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Plantwise Technical Factsheet

yellow top borer of sugarcane (Chilo infuscatellus)

Host plants / species affected
Avena sativa (oats)
Cymbopogon winterianus (java citronellagrass)
Cynodon dactylon (Bermuda grass)
Cyperus rotundus (purple nutsedge)
Echinochloa colona (junglerice)
Hordeum vulgare (barley)
Oryza sativa (rice)
Panicum (millets)
Pennisetum glaucum (pearl millet)
Saccharum officinarum (sugarcane)
Sorghum bicolor (sorghum)
Zea mays (maize)
List of symptoms/signs
Growing point  -  internal feeding; boring
Leaves  -  external feeding
Leaves  -  internal feeding
Stems  -  internal feeding
Symptoms
Symptoms are similar to those produced by other lepidopterous stem borers. Young larvae eat small holes in leaves, especially in the leaf-sheaths, and at a later stage the growing points are killed. The terminal leaves then die and form characteristic dead hearts. Older larvae tunnel in stems eating out extensive galleries and excreting frass, which resembles moist sawdust. Tunnelled stems may break, especially in high winds.
Prevention and control

Cultural Control

Various cultural measures have been recommended, but may not always be practicable in sugar plantations. These include:

- destruction of crop residues and wild grass hosts to limit carry-over from one planting to another, including burying or burning trash (but this may have adverse effects on the survival of natural enemies) (Zhang et al., 1992)

- adjustment of planting dates to avoid peaks of adult activity (Duhra et al., 1993; Mali, 1991; Jena et al., 1996; Jhansi and Rao, 1996)

- changing planting rates (Singla and Duhra, 1990; Saikia and Roy, 1998)

- manipulating row orientation (Singla and Duhra, 1992)

- trash mulching to trap adults (Avasthy and Tiwari, 1986)

- destruction of dead-hearts (Avasthy and Tiwari, 1986)

- irrigation (Avasthy and Tiwari, 1986)

- companion cropping (Varun et al., 1994; Rajendran et al., 1998)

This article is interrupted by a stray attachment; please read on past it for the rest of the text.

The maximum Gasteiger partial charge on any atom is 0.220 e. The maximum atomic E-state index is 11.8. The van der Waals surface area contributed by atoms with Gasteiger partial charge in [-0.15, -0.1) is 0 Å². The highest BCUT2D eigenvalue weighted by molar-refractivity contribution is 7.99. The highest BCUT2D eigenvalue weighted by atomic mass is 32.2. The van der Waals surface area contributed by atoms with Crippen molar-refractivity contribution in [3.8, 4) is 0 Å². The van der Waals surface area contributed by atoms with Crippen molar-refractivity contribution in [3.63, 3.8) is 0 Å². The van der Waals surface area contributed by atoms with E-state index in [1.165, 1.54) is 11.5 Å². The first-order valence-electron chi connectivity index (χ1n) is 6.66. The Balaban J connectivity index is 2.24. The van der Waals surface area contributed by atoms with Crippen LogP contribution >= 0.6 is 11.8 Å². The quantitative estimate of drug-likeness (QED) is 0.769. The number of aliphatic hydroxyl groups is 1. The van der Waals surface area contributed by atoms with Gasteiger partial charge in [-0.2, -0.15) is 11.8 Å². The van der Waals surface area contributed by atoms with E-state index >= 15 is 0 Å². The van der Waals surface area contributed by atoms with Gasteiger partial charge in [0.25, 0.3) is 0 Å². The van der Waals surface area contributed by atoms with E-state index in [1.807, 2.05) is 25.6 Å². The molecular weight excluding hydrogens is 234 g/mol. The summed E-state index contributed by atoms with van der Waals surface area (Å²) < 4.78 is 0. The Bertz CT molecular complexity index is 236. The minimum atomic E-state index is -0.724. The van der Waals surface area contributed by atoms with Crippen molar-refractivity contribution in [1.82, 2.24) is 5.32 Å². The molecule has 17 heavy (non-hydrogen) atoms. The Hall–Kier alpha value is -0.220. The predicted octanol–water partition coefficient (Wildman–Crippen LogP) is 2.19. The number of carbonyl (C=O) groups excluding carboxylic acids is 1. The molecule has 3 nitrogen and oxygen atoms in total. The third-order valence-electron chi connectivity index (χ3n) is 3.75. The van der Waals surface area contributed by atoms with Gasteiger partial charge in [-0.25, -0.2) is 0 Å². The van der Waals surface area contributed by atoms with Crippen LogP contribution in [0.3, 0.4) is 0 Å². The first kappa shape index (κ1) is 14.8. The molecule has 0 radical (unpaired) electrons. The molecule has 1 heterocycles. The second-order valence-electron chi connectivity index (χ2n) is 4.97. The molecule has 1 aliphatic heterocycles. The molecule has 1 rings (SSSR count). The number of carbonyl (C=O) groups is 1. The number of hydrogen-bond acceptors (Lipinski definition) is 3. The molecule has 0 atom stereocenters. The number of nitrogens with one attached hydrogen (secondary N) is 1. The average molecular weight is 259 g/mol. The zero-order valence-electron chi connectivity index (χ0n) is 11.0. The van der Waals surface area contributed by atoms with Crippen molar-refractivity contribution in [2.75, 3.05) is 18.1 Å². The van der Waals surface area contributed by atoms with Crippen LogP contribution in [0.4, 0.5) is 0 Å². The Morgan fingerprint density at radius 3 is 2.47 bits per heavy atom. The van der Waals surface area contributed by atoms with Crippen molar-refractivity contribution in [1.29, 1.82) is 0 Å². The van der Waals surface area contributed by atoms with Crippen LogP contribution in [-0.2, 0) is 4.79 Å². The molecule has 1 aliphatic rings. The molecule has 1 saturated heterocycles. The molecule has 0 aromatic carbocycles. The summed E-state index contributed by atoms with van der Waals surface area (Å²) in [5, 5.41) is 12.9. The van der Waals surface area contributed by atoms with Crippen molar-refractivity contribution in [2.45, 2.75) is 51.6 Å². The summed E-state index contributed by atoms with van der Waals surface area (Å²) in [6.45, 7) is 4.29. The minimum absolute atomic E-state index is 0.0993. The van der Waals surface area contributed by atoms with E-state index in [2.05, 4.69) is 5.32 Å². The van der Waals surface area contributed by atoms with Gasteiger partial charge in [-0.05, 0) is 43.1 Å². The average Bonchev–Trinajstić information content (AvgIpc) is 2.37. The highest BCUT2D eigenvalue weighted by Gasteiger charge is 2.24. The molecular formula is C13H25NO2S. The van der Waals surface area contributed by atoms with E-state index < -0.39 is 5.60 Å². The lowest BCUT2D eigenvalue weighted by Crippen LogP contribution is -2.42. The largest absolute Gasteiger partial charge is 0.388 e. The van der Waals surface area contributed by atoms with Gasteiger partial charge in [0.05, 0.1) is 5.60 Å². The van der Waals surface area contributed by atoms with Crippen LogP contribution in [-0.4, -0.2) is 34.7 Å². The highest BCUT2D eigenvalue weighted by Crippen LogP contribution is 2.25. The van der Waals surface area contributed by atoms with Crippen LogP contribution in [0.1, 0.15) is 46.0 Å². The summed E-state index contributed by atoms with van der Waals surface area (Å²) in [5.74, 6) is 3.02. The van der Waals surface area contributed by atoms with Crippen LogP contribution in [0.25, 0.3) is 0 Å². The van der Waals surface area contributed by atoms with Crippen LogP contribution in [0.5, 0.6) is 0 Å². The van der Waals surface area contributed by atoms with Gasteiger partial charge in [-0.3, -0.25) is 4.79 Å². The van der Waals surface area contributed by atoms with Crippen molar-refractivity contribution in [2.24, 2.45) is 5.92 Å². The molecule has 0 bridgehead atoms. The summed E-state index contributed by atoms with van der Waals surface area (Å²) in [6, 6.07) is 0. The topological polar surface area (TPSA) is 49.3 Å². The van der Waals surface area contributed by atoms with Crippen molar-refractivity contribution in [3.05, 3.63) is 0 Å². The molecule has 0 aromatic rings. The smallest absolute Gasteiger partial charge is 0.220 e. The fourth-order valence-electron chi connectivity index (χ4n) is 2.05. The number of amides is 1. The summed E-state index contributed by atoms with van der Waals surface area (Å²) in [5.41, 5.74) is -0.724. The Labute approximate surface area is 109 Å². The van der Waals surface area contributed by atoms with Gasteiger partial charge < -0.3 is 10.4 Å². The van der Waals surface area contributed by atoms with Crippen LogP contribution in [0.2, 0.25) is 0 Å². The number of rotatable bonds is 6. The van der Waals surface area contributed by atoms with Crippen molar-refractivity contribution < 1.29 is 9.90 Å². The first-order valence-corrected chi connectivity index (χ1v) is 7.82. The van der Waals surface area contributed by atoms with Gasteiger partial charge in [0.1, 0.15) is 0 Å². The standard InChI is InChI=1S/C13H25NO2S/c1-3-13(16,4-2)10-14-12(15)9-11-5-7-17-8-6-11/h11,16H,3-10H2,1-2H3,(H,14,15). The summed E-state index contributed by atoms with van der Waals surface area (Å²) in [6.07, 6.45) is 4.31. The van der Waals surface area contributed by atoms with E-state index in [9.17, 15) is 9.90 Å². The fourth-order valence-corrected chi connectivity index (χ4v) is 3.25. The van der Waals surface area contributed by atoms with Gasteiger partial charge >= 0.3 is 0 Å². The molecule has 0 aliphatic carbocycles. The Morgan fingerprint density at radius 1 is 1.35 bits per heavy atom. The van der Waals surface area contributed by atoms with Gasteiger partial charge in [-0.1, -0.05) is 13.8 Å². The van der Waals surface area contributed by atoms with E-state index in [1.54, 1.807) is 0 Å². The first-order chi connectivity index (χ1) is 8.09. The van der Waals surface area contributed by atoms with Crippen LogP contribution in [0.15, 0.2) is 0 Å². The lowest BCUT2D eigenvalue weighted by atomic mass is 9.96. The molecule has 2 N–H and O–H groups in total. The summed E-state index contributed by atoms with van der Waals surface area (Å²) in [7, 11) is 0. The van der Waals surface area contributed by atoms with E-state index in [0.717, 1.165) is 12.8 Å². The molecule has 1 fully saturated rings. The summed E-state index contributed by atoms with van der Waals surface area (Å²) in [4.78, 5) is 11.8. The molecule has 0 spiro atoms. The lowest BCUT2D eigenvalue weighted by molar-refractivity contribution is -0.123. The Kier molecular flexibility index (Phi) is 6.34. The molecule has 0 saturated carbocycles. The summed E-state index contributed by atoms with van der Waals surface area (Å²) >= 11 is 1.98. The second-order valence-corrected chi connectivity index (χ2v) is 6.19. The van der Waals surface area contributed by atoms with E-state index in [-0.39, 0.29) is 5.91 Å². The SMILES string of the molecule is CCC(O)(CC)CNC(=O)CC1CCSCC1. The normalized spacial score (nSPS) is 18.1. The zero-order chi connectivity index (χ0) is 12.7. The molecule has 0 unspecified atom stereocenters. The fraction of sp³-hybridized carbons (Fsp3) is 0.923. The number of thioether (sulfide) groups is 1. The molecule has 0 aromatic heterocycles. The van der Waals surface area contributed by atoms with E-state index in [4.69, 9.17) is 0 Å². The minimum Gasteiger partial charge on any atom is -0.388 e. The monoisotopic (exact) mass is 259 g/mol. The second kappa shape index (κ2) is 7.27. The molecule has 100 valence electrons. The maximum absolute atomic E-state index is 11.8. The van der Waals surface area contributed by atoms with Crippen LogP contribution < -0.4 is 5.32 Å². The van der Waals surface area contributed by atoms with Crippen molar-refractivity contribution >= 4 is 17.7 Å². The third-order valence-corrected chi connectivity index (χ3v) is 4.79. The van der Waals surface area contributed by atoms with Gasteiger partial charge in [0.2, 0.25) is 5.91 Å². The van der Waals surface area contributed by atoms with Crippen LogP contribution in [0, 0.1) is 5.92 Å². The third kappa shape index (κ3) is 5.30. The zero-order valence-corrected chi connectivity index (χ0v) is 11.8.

Some other methods are also noted by Avasthy and Tiwari (1986).


Biological Control

Classical biological control of C. infuscatellus has been attempted by the introduction of tachinids from the Caribbean (Lixophaga diatraeae and Paratheresia claripalpis) and from Africa (Sturmiopsis parasitica). So far introductions of one or more of these species to India, Malaysia, Taiwan and the Philippines have failed to establish (Crosskey, 1976).

Conservation, mass rearing and release of indigenous parasitoids has been more successful. In Pakistan inundative releases of 45 million Trichogramma chilonis on experimental areas over 3 years was considered to give effective control (Ashraf et al., 1993) and this and other species of Trichogramma have also been used successfully in India (Misra et al., 1986, 1997; Maninder et al., 1996), China (Zhou, 1988), Thailand (Meenakanit et al., 1988) and the Philippines (Alba, 1991). A study on the release of two strains of Cotesia flavipes, one an indigenous strain and the other from Indonesia, was conduncted in India by Shenhmar and Brar (1996). The indigenous strain was more effective in controlling C. infuscatellus.

Other potential biological control agents include Beauvaria (Sivasankaran et al., 1990), Nosema (Odindo, 1990), granulosis virus (Easwaramoorthy and Jayaraj, 1991), Cotesia (Shami and Mohyuddin, 1992) and Sturmiopsis (David et al., 1989).

Easwaramoorthy et al. (1996) studied the life history and prey acceptance of commonly occurring spiders in sugarcane ecosystems in India.

Host-Plant Resistance

Many sugarcane cultivars show some level of field resistance or tolerance to C. infuscatellus in some circumstances, but reactions vary. Anatomical, physical and chemical characteristics of four different cultivars were assessed in India by Kennedy and Nachiappan (1992) and they concluded that factors conferring resistance included a relatively thick sclerenchymatous layer of tissue in the leaf-sheaths, shorter vascular bundle distance, higher compressive strength of stalks, higher tillering ability, high contents of silica, potassium, magnesium, phenol and ascorbic acid and low contents of nitrogen, chlorophyll and amino acids.

Programmes of screening for resistance are active in countries where this pest occurs (Arvind Misra and Sardana, 1996; Verma et al., 1996; Manager Singh et al., 1997, 1998; Sardana, 1998a, b; Singh et al., 1998; Verma and Choudhary, 1998; Verma et al., 1998; Karnatak et al., 1999; Sardana, 1999a; Thirumurugan et al., 1999).

Chemical Control